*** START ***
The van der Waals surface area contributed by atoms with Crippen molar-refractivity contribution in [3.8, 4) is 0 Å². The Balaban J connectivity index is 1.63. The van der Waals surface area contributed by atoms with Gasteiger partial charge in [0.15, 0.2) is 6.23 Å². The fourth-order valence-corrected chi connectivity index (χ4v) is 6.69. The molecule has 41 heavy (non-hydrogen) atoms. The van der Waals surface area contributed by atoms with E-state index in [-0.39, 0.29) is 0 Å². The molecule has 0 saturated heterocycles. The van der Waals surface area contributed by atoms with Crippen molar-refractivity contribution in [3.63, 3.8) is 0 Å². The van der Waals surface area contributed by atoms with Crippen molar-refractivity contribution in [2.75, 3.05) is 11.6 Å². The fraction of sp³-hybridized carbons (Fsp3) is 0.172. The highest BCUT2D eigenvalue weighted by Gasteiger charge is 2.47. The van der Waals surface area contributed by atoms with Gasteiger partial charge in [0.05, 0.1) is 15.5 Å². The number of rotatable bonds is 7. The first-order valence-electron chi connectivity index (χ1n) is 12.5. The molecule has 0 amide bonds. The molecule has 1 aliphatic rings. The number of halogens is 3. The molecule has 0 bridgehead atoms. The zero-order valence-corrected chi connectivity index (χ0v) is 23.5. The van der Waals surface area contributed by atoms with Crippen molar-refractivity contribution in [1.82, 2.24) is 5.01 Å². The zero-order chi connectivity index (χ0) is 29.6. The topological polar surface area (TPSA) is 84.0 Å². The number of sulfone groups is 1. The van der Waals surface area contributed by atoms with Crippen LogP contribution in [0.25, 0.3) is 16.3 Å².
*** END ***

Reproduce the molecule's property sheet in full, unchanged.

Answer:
The van der Waals surface area contributed by atoms with Crippen molar-refractivity contribution in [3.8, 4) is 0 Å². The Balaban J connectivity index is 1.63. The van der Waals surface area contributed by atoms with Gasteiger partial charge in [0.15, 0.2) is 6.23 Å². The fourth-order valence-corrected chi connectivity index (χ4v) is 6.69. The molecule has 41 heavy (non-hydrogen) atoms. The van der Waals surface area contributed by atoms with E-state index in [-0.39, 0.29) is 0 Å². The molecule has 0 saturated heterocycles. The van der Waals surface area contributed by atoms with Crippen molar-refractivity contribution in [3.63, 3.8) is 0 Å². The van der Waals surface area contributed by atoms with Crippen molar-refractivity contribution in [2.75, 3.05) is 11.6 Å². The fraction of sp³-hybridized carbons (Fsp3) is 0.172. The highest BCUT2D eigenvalue weighted by Gasteiger charge is 2.47. The van der Waals surface area contributed by atoms with Gasteiger partial charge in [0.05, 0.1) is 15.5 Å². The number of rotatable bonds is 7. The first-order valence-electron chi connectivity index (χ1n) is 12.5. The molecule has 0 amide bonds. The molecule has 1 aliphatic rings. The number of halogens is 3. The molecule has 0 bridgehead atoms. The zero-order valence-corrected chi connectivity index (χ0v) is 23.5. The van der Waals surface area contributed by atoms with Crippen molar-refractivity contribution in [1.82, 2.24) is 5.01 Å². The zero-order chi connectivity index (χ0) is 29.6. The topological polar surface area (TPSA) is 84.0 Å². The number of sulfone groups is 1. The van der Waals surface area contributed by atoms with Crippen LogP contribution in [0.25, 0.3) is 16.3 Å².